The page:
Mental arithmetic in P5/6

In P5/6 we are currently having a big focus on mental arithmetic – we are spending a minimum of 30 minutes each day on this area.

As we are spending so much curricular time on this, here is a brief summary of:

  • what we are doing in mental arithmetic;
  • why we are doing it;
  • how you can help.

The 72 Key Facts

Our arithmetic programme is based around 72 key ‘number facts’, which form the foundation for all other number calculation.

There are 36 key addition facts, and 36 key multiplication facts. The aim is for pupils to know these facts – i.e. be able to answer straight away without having to count.

We are working on learning our facts in school. Every week, we have a number fact challenge. Pupils are given a sheet containing 72 questions – one for each number fact – and given three minutes to complete as many questions as possible.

Three minutes may seem a very short time, but the whole point is to encourage instant recall of these facts. Our target is for pupils to improve their scores as their number fact knowledge and recall improves.

What are the Key Facts?

You can download the Addition key facts and Multiplication key facts here to print and cut out. They are in triangle form with each fact being presented in the shape of an individual triangle.

triangleAt the base of the triangle are the two smaller numbers, and at the top is the bigger number.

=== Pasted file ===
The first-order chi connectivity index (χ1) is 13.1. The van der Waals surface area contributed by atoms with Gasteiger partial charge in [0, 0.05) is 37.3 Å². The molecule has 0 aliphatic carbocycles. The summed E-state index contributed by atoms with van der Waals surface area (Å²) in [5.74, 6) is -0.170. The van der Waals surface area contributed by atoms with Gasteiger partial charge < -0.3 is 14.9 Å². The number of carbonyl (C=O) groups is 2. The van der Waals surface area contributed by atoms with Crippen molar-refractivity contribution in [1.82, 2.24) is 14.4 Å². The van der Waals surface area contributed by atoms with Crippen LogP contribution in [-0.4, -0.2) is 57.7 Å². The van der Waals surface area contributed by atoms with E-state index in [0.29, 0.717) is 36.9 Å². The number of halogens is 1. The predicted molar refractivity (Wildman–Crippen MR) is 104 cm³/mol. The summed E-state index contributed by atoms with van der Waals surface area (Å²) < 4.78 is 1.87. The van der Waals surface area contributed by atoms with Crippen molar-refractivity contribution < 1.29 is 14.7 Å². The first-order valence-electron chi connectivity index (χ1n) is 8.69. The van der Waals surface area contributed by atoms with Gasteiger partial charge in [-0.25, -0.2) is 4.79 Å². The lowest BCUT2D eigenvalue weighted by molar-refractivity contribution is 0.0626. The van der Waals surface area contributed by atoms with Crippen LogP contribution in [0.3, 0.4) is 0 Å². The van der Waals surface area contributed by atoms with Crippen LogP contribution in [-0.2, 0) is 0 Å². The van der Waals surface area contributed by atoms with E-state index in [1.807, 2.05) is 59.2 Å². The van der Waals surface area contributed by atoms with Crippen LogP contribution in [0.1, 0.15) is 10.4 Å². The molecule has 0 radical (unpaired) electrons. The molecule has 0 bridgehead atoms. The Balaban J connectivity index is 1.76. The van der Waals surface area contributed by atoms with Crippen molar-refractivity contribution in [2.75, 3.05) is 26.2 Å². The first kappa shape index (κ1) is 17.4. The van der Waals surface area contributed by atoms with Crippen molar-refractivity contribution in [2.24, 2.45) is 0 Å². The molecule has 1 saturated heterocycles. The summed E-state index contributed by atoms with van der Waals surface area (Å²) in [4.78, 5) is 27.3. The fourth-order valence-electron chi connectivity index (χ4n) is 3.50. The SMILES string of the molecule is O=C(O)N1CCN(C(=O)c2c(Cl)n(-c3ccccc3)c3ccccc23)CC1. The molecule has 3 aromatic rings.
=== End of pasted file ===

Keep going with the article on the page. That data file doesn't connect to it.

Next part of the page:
You can use these triangles to test your child (for example, cover up the 9 and ask 5 + 4? Or cover up the 4 and ask 9 – 5.)

Why are these facts important?

Each ‘key fact’ contains the answer to four basic calculations.

For example, if a child knows that 2 + 3 = 5:

2 + 3 = 5

3 + 2 = 5

5 – 3 = 2

5 – 2 =3

 

Moving on from this, knowledge of the key number fact 2 + 3 = 5 also allows pupils to understand ‘missing number’ calculations such as ? – 3 = 2, or 5 – ? = 2.

 

What is the benefit of knowing these facts?

Once a child comfortably knows a number fact, he / she can use it to solve more complicated arithmetic problems. For example, if 2 + 3 = 5, then 20 + 30 = 50 and 200 + 300 = 500.

Pupils in P5/6 are expected to complete 2 digit addition sums such as 23 + 45 or 56 + 36 in their heads. This is easy if you know your number facts; but almost impossible if you have to count up in your head or on fingers.

What  if children know all 72 facts?

A small number of our pupils already know all 72 facts – during the number fact challenge, these pupils are given harder calculations which are based on their number facts. E.g. instead of being given 5 x 4, they might be given ? x 40 = 2000, or 2000 ÷ ? = 5.

Firstly – does your child really know all the facts? (e.g. can he / she give answers instantly and without having to hesitate or count up in their head?)

Secondly – can your child answer all the questions relating to a number fact? For example, if he / she knows that 6 x 7 = 42, can he / she also answer 7 x 6… 42 ÷ 6… x ÷ 7 = 6 etc?

If both the above are true, then you can encourage your child to use these facts to solve harder calculations. I will cover this in the blog at a later date.